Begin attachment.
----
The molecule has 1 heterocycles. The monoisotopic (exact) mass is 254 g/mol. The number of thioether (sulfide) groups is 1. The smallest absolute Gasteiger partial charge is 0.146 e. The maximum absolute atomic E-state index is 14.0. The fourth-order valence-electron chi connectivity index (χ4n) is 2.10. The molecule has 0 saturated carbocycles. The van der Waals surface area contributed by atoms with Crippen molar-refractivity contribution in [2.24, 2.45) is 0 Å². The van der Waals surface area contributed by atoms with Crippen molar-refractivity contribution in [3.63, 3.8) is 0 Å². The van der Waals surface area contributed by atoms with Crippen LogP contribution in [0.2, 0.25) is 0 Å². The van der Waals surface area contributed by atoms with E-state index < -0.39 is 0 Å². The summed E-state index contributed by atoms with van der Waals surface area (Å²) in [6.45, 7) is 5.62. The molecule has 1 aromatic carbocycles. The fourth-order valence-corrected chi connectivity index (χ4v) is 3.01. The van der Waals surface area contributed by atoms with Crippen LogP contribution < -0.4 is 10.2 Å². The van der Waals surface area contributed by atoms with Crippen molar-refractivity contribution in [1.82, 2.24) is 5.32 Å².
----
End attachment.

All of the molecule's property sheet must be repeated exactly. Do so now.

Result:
The molecule has 1 heterocycles. The monoisotopic (exact) mass is 254 g/mol. The number of thioether (sulfide) groups is 1. The smallest absolute Gasteiger partial charge is 0.146 e. The maximum absolute atomic E-state index is 14.0. The fourth-order valence-electron chi connectivity index (χ4n) is 2.10. The molecule has 0 saturated carbocycles. The van der Waals surface area contributed by atoms with Crippen molar-refractivity contribution in [2.24, 2.45) is 0 Å². The van der Waals surface area contributed by atoms with Crippen molar-refractivity contribution in [3.63, 3.8) is 0 Å². The van der Waals surface area contributed by atoms with Crippen LogP contribution in [0.2, 0.25) is 0 Å². The van der Waals surface area contributed by atoms with E-state index < -0.39 is 0 Å². The summed E-state index contributed by atoms with van der Waals surface area (Å²) in [6.45, 7) is 5.62. The molecule has 1 aromatic carbocycles. The fourth-order valence-corrected chi connectivity index (χ4v) is 3.01. The van der Waals surface area contributed by atoms with Crippen LogP contribution < -0.4 is 10.2 Å². The van der Waals surface area contributed by atoms with Crippen molar-refractivity contribution in [1.82, 2.24) is 5.32 Å².